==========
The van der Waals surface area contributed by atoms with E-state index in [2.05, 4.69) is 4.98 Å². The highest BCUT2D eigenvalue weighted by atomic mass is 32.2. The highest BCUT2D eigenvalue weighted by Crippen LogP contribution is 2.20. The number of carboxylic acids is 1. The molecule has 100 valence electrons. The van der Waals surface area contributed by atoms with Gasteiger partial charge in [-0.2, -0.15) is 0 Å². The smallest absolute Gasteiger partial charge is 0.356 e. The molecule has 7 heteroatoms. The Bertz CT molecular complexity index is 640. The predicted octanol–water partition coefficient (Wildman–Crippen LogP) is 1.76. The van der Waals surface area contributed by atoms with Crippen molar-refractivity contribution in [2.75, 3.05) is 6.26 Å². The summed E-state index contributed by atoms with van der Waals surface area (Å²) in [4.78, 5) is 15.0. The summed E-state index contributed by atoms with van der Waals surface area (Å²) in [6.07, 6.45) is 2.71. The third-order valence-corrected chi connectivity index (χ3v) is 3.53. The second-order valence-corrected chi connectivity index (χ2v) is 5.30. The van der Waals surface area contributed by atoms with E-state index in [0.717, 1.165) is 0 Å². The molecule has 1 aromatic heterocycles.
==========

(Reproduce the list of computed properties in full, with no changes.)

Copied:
The van der Waals surface area contributed by atoms with E-state index in [2.05, 4.69) is 4.98 Å². The highest BCUT2D eigenvalue weighted by atomic mass is 32.2. The highest BCUT2D eigenvalue weighted by Crippen LogP contribution is 2.20. The number of carboxylic acids is 1. The molecule has 100 valence electrons. The van der Waals surface area contributed by atoms with Gasteiger partial charge in [-0.2, -0.15) is 0 Å². The smallest absolute Gasteiger partial charge is 0.356 e. The molecule has 7 heteroatoms. The Bertz CT molecular complexity index is 640. The predicted octanol–water partition coefficient (Wildman–Crippen LogP) is 1.76. The van der Waals surface area contributed by atoms with Crippen molar-refractivity contribution in [2.75, 3.05) is 6.26 Å². The summed E-state index contributed by atoms with van der Waals surface area (Å²) in [4.78, 5) is 15.0. The summed E-state index contributed by atoms with van der Waals surface area (Å²) in [6.07, 6.45) is 2.71. The third-order valence-corrected chi connectivity index (χ3v) is 3.53. The second-order valence-corrected chi connectivity index (χ2v) is 5.30. The van der Waals surface area contributed by atoms with E-state index in [0.717, 1.165) is 0 Å². The molecule has 1 aromatic heterocycles.